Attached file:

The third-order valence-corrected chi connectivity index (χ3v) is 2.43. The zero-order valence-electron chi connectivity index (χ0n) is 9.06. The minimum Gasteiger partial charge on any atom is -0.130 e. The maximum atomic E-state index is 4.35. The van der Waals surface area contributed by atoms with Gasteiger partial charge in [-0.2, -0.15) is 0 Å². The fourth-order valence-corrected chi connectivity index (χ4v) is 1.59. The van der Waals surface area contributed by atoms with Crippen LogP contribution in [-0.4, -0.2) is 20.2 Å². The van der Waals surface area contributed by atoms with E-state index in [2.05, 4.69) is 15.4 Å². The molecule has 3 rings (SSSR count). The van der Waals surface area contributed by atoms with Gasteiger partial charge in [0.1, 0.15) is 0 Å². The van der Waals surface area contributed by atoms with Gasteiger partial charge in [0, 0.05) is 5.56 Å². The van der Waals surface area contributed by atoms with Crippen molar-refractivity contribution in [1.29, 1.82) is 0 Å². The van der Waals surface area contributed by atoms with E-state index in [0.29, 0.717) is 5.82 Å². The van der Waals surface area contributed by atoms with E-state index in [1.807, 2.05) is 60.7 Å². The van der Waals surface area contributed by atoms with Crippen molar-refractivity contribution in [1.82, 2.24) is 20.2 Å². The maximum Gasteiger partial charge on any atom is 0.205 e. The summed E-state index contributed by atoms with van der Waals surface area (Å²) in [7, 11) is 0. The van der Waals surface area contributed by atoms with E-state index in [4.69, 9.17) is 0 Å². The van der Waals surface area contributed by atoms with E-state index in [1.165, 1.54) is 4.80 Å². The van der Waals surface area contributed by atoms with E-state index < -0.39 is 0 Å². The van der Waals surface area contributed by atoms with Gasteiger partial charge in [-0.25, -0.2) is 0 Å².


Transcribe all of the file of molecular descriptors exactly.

The third-order valence-corrected chi connectivity index (χ3v) is 2.43. The zero-order valence-electron chi connectivity index (χ0n) is 9.06. The minimum Gasteiger partial charge on any atom is -0.130 e. The maximum atomic E-state index is 4.35. The van der Waals surface area contributed by atoms with Gasteiger partial charge in [-0.2, -0.15) is 0 Å². The fourth-order valence-corrected chi connectivity index (χ4v) is 1.59. The van der Waals surface area contributed by atoms with Crippen LogP contribution in [-0.4, -0.2) is 20.2 Å². The van der Waals surface area contributed by atoms with E-state index in [2.05, 4.69) is 15.4 Å². The molecule has 3 rings (SSSR count). The van der Waals surface area contributed by atoms with Gasteiger partial charge in [0.1, 0.15) is 0 Å². The van der Waals surface area contributed by atoms with Gasteiger partial charge in [0, 0.05) is 5.56 Å². The van der Waals surface area contributed by atoms with Crippen molar-refractivity contribution in [1.29, 1.82) is 0 Å². The van der Waals surface area contributed by atoms with E-state index in [0.29, 0.717) is 5.82 Å². The van der Waals surface area contributed by atoms with E-state index in [1.807, 2.05) is 60.7 Å². The van der Waals surface area contributed by atoms with Crippen molar-refractivity contribution in [1.82, 2.24) is 20.2 Å². The maximum Gasteiger partial charge on any atom is 0.205 e. The summed E-state index contributed by atoms with van der Waals surface area (Å²) in [7, 11) is 0. The van der Waals surface area contributed by atoms with E-state index in [4.69, 9.17) is 0 Å². The van der Waals surface area contributed by atoms with E-state index in [1.165, 1.54) is 4.80 Å². The van der Waals surface area contributed by atoms with E-state index < -0.39 is 0 Å². The van der Waals surface area contributed by atoms with Gasteiger partial charge in [-0.25, -0.2) is 0 Å².